Published Nov 21, 2015Billy Moon, a Mac DeMarco-esque figure who's apparently on the radar of a few Canadian labels, he's got a charming voice, and though it's characterized by a slacker's drawl, he sings the kinds of melodies that might have made Rivers Cuomo jealous in 1994.
With just an electric guitar and drums, it should have sounded sparser than it was, but Moon's wavering baritone warble quickly established itself as the star, weaving earworm melodies over power chords as he big-upped the Habs to the Montrealers present and assumed the role of the slacker yokel: "I'm too dumb to figure out a rental car."
It was a shtick that wore out quickly; after shouting out his drummer and hating on McMaster fraternities, he mocked a front row fan's sneering guffaw. His humongous t-shirt had gel paint on the back that spelled "Billy Moon."
His face, contorted with the effort of playing his catchy, well-written songs, belied the lackadaisical image he projects, but he plays it up with comically vague slacker clichés: "You hear about the party after the show?" he drawled at one point. "I'm so stoked."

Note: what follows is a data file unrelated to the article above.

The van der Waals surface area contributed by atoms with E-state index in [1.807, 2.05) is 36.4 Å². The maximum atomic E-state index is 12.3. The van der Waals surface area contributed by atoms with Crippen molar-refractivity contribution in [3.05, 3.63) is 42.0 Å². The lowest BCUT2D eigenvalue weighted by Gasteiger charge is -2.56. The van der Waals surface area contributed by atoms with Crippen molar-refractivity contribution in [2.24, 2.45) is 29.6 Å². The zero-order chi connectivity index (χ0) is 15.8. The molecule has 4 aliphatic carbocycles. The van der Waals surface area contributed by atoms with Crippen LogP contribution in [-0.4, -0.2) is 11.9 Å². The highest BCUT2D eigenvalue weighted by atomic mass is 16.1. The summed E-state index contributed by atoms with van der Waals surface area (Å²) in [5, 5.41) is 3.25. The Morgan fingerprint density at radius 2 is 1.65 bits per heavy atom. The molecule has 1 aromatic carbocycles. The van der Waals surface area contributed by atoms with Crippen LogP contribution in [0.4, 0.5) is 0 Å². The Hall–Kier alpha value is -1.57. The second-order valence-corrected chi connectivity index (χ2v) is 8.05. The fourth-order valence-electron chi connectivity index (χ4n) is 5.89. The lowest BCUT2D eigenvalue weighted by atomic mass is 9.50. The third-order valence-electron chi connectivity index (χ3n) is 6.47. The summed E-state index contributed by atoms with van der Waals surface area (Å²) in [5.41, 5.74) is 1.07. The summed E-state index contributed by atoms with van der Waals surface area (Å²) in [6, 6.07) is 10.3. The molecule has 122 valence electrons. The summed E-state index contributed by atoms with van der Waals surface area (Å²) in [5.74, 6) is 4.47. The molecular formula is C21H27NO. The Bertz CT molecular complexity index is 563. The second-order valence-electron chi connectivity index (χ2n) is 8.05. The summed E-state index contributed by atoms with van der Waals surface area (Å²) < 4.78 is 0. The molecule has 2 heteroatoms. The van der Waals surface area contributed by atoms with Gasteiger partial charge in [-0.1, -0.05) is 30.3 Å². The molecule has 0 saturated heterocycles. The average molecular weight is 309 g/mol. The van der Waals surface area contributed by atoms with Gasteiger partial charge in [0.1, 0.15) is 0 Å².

It started likable, but as it went on, it felt more and more dated, more put on, his songs less like an update on a '90s sound than a dated party trick. At one point, he used a pitch-shifter to warp his voice as he bantered between songs, mostly to confused, scattered laughs.
Whether Moon can translate his goofy stage persona into something bigger — perhaps more natural and human — remains to be seen. For now, he's got the riffs and a knack for melody, but his antics all feel so forced that it's hard to really fall in love with Moon.